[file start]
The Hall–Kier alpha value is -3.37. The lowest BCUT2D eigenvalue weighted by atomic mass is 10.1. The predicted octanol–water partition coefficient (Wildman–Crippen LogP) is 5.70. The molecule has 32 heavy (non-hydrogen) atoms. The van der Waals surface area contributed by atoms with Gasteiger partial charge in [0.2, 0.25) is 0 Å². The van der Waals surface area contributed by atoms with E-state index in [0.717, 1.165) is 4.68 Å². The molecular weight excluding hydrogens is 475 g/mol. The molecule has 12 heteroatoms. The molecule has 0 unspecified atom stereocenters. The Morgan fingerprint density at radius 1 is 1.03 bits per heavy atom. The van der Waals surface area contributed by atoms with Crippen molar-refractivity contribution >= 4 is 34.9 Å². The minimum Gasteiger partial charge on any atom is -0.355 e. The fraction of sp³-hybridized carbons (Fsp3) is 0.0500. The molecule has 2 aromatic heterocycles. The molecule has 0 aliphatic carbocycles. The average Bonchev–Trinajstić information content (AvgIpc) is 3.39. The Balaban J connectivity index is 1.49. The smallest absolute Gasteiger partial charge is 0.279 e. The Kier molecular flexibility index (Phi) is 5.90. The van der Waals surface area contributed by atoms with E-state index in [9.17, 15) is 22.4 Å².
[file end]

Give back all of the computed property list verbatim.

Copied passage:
The Hall–Kier alpha value is -3.37. The lowest BCUT2D eigenvalue weighted by atomic mass is 10.1. The predicted octanol–water partition coefficient (Wildman–Crippen LogP) is 5.70. The molecule has 32 heavy (non-hydrogen) atoms. The van der Waals surface area contributed by atoms with Gasteiger partial charge in [0.2, 0.25) is 0 Å². The van der Waals surface area contributed by atoms with E-state index in [0.717, 1.165) is 4.68 Å². The molecular weight excluding hydrogens is 475 g/mol. The molecule has 12 heteroatoms. The molecule has 0 unspecified atom stereocenters. The Morgan fingerprint density at radius 1 is 1.03 bits per heavy atom. The van der Waals surface area contributed by atoms with Crippen molar-refractivity contribution >= 4 is 34.9 Å². The minimum Gasteiger partial charge on any atom is -0.355 e. The fraction of sp³-hybridized carbons (Fsp3) is 0.0500. The molecule has 2 aromatic heterocycles. The molecule has 0 aliphatic carbocycles. The average Bonchev–Trinajstić information content (AvgIpc) is 3.39. The Balaban J connectivity index is 1.49. The smallest absolute Gasteiger partial charge is 0.279 e. The Kier molecular flexibility index (Phi) is 5.90. The van der Waals surface area contributed by atoms with E-state index in [9.17, 15) is 22.4 Å².